researchers at Northwestern University have designed and built the first complete micromachine that makes possible the investigation of nanomechanics phenomena in real time. The findings are published online this week by the Proceedings of the National Academy of Sciences (PNAS). The machine, which can fit in tiny spaces as required by in situ transmission electron microscopy (TEM), successfully characterized the mechanical properties of nanowires and carbon nanotubes.
The n-MTS developed by Horacio D. Espinosa, professor of mechanical engineering, and his colleagues consists of an actuator and a load sensor fabricated by means of micro technology (a derivative of the computer industry). The load sensor is based on differential capacitive sensing, which provides a load resolution of about 10 nano Newtons. This is the first nanoscale material testing system that provides continuous observation of specimen deformation and failure with sub-nanometer resolution while simultaneously measuring electronically the applied forces with nano-Newton resolution. The integration of electro-mechanical and thermo-mechanical components at the micro scale made the achievement possible.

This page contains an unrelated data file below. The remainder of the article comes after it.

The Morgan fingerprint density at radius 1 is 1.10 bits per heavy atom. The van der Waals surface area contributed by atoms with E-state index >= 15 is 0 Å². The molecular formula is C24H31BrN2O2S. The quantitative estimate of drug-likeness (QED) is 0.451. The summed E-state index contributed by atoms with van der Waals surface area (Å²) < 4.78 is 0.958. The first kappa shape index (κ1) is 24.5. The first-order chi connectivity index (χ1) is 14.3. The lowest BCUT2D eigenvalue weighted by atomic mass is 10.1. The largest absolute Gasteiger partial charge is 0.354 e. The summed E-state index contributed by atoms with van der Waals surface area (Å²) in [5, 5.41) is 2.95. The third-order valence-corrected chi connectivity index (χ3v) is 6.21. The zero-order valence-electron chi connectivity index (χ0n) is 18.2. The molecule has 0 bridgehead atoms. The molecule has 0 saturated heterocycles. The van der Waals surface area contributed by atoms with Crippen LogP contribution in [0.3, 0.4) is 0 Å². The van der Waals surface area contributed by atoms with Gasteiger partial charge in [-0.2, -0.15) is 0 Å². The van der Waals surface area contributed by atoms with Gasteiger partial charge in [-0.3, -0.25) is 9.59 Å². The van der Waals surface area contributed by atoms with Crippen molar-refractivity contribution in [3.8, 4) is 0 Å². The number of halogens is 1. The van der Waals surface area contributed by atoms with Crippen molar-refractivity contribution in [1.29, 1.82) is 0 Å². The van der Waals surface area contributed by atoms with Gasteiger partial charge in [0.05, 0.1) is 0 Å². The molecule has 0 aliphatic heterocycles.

One of the challenges overcome by the University researchers was the integration of micro-electro-mechanical systems (MEMS) and circuits for measurement of electronic signals. They solved this problem by using a double-chip architecture consisting of a MEMS chip and a microelectronic sensing chip.
Another challenge overcome by the team was the mounting of individual nanostructures on the testing device. Using a nanomanipulator inside a dual-beam scanning electron microscope and focused ion beam apparatus (a new tool available to nanoscientists) the researchers picked up nanostructures, cut them to the desired length and nanowelded the structures onto the n-MTS using electron-beam-induced deposition of platinum.
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